Read juliet takes a breath by Gabby Rivera Online


Juliet Milagros Palante is leaving the Bronx and headed to Portland, Oregon. She just came out to her family and isn’t sure if her mom will ever speak to her again. But Juliet has a plan, sort of, one that’s going to help her figure out this whole “Puerto Rican lesbian” thing. She’s interning with the author of her favorite book: Harlowe Brisbane, the ultimate authority onJuliet Milagros Palante is leaving the Bronx and headed to Portland, Oregon. She just came out to her family and isn’t sure if her mom will ever speak to her again. But Juliet has a plan, sort of, one that’s going to help her figure out this whole “Puerto Rican lesbian” thing. She’s interning with the author of her favorite book: Harlowe Brisbane, the ultimate authority on feminism, women’s bodies, and other gay-sounding stuff. Will Juliet be able to figure out her life over the course of one magical summer? Is that even possible? Or is she running away from all the problems that seem too big to handle? With more questions than answers, Juliet takes on Portland, Harlowe, and most importantly, herself. ...

Title : juliet takes a breath
Author :
Rating :
ISBN : 28648863
Format Type : Kindle Edition
Number of Pages : 276 Pages
Status : Available For Download
Last checked : 21 Minutes ago!

juliet takes a breath Reviews

  • Roxane
    2019-03-20 10:53

    Exuberant and gorgeous debut novel about a young queer Puerto Rican woman from the Bronx who spends a summer in Portland as an intern to a hippy white woman. So much of this book is hilarious and charming. I kept finding myself laughing out loud. And the gorgeous, moving turns of phrase made me catch my breath. Really great story telling here. So much to relate to as a queer POC trying to make sense of the broader queer and feminist communities. I did want to see this book have a stronger edit. At times there was so much Queer 101 didactic prose that slowed the novel down. That said this novel comes highly, highly recommended. It is fucking outstanding.

  • Cece (ProblemsOfaBookNerd)
    2019-02-26 16:14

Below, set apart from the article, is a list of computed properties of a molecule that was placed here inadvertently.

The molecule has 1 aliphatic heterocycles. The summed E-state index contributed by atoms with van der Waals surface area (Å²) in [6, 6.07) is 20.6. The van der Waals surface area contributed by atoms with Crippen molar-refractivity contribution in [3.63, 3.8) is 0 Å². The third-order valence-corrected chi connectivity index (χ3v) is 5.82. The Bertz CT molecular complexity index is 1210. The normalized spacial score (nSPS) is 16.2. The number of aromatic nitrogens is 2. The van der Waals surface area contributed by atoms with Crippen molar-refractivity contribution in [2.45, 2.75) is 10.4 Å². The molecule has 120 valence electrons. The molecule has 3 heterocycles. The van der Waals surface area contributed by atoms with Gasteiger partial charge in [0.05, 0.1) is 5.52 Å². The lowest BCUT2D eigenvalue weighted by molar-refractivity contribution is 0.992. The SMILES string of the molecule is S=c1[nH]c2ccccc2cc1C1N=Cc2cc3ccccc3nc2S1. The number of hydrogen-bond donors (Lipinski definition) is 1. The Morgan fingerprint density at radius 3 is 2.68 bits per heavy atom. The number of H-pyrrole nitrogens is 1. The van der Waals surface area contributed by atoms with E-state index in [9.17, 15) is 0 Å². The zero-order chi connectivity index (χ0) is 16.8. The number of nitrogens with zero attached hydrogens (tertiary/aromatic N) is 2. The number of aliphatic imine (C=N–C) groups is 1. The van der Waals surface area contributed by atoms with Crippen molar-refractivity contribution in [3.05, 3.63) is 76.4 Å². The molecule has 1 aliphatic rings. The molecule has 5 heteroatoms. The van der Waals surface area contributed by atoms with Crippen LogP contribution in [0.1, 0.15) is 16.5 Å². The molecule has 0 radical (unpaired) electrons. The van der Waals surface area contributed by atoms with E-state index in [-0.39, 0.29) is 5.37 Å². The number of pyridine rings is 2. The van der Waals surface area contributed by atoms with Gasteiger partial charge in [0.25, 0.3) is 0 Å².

"Feminism. I’m new to it. The word still sounds weird and wrong. Too white, too structured, too foreign: something I can’t claim."Though this is the opening of the book, it sets a tone that defines the rest of the novel. It is a rare book that from the very beginning I can feel it sinking into my bones, but that is exactly what this felt like. And despite the fact that I kept worrying maybe that feeling would go away, I was entranced from beginning to end, and sobbed through the epilogue. This is a book that has power. And a book that will stay with me. Juliet is a 19-year-old Puerto Rican lesbian from the Bronx who goes to be an intern for a hippy white feminist in Portland, and who also happens to have written Juliet's favorite book. It is a book about pussy power. But fear not, those worrying (as I did) about the cissexist nature of that book: it is called out frequently in the latter half of the novel! Just as so many other things are. In Portland, Juliet is part of an incredibly queer community. The number of queer women around at all times in this novel was impossible to ignore and it made my heart sing. Queer women of color, specifically, were essential in Juliet coming to understand the terminology she needed to define her own identity and to help offer new definitions of feminism and queer identity that can feel more inclusive to her.It feels rare to experience such visibly queer spaces in books. Not just queer spaces that happen in one scene, but a constantly queer environment that is full of support but also critique and questioning of white feminist structures. Beyond the presence of queer spaces, there is also so much emphasis on POC-only spaces and the importance that they have. Over and over again, the bullshit complaints of white feminists are shot down and intersectionality is emphasized, explained, and made the most important part of the feminism Juliet is trying to learn. A feminism that includes her, in all her Puerto Rican lesbian glory.Not to continue gushing, but some of my other favorite moments include: an entire chapter dedicated to making the period a celebrated experience, the strained but intensely loving relationship between Juliet and her mother, the entire chapter entitled "Ain't No Party Like an Octavia Butler Writer's Workshop", girls flirting, close family relationships, mini history lessons about amazing forgotten women of color, and about a hundred other things.OH OH OH and I almost forgot: the almost embarrassing amount of realism that queer women become completely useless in the presence of other beautiful lady-identified individuals. Every time Juliet saw a fabulous queer lady and lost the ability to speak or spit out coherent sentences I was on another planet of joy. This is the coming of age story of a fierce, funny, nerdy, chubby, intelligent Latina. It was breathtaking and sharp, full of so much goodness I know I'll be able to find new things again and again. It acts as an intro for those who don't know queer and feminist terminology, but also serves as a critique of the whiteness of those structures if you already do. It is ownvoices and vibrant and incredible. I'm begging you to read it.